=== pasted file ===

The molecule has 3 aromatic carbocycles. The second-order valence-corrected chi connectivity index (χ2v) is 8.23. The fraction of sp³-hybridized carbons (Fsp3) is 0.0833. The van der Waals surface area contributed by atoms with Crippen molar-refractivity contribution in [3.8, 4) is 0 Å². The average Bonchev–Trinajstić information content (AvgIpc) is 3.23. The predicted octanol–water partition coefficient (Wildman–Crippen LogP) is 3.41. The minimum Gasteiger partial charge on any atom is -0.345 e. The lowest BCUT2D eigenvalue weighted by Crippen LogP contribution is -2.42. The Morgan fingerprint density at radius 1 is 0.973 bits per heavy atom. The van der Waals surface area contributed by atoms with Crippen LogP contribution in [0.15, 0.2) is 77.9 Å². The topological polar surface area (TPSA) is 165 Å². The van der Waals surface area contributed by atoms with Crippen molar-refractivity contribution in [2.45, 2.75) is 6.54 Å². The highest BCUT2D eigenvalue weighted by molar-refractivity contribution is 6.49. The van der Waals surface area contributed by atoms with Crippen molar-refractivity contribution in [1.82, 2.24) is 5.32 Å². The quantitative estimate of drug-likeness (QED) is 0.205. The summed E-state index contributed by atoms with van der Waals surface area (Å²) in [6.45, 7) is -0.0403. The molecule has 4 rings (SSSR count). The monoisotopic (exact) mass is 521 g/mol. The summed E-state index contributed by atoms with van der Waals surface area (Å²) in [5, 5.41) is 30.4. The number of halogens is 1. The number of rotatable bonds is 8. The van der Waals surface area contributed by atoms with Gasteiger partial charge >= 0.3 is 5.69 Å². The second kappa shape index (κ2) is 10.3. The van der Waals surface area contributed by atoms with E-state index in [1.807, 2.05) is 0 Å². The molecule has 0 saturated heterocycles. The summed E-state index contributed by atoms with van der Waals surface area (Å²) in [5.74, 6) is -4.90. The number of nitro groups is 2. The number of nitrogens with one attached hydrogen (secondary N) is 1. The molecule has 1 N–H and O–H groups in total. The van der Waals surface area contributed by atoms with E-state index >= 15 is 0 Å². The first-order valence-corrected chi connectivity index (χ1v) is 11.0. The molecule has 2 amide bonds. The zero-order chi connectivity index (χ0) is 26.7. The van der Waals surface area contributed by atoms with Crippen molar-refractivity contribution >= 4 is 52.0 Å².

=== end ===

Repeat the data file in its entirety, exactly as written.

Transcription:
The molecule has 3 aromatic carbocycles. The second-order valence-corrected chi connectivity index (χ2v) is 8.23. The fraction of sp³-hybridized carbons (Fsp3) is 0.0833. The van der Waals surface area contributed by atoms with Crippen molar-refractivity contribution in [3.8, 4) is 0 Å². The average Bonchev–Trinajstić information content (AvgIpc) is 3.23. The predicted octanol–water partition coefficient (Wildman–Crippen LogP) is 3.41. The minimum Gasteiger partial charge on any atom is -0.345 e. The lowest BCUT2D eigenvalue weighted by Crippen LogP contribution is -2.42. The Morgan fingerprint density at radius 1 is 0.973 bits per heavy atom. The van der Waals surface area contributed by atoms with Crippen LogP contribution in [0.15, 0.2) is 77.9 Å². The topological polar surface area (TPSA) is 165 Å². The van der Waals surface area contributed by atoms with Crippen molar-refractivity contribution in [2.45, 2.75) is 6.54 Å². The highest BCUT2D eigenvalue weighted by molar-refractivity contribution is 6.49. The van der Waals surface area contributed by atoms with Crippen molar-refractivity contribution in [1.82, 2.24) is 5.32 Å². The quantitative estimate of drug-likeness (QED) is 0.205. The summed E-state index contributed by atoms with van der Waals surface area (Å²) in [6.45, 7) is -0.0403. The molecule has 4 rings (SSSR count). The monoisotopic (exact) mass is 521 g/mol. The summed E-state index contributed by atoms with van der Waals surface area (Å²) in [5, 5.41) is 30.4. The number of halogens is 1. The number of rotatable bonds is 8. The van der Waals surface area contributed by atoms with Gasteiger partial charge >= 0.3 is 5.69 Å². The second kappa shape index (κ2) is 10.3. The van der Waals surface area contributed by atoms with E-state index in [1.807, 2.05) is 0 Å². The molecule has 0 saturated heterocycles. The summed E-state index contributed by atoms with van der Waals surface area (Å²) in [5.74, 6) is -4.90. The number of nitro groups is 2. The number of nitrogens with one attached hydrogen (secondary N) is 1. The molecule has 1 N–H and O–H groups in total. The van der Waals surface area contributed by atoms with E-state index >= 15 is 0 Å². The first-order valence-corrected chi connectivity index (χ1v) is 11.0. The molecule has 2 amide bonds. The zero-order chi connectivity index (χ0) is 26.7. The van der Waals surface area contributed by atoms with Crippen molar-refractivity contribution >= 4 is 52.0 Å².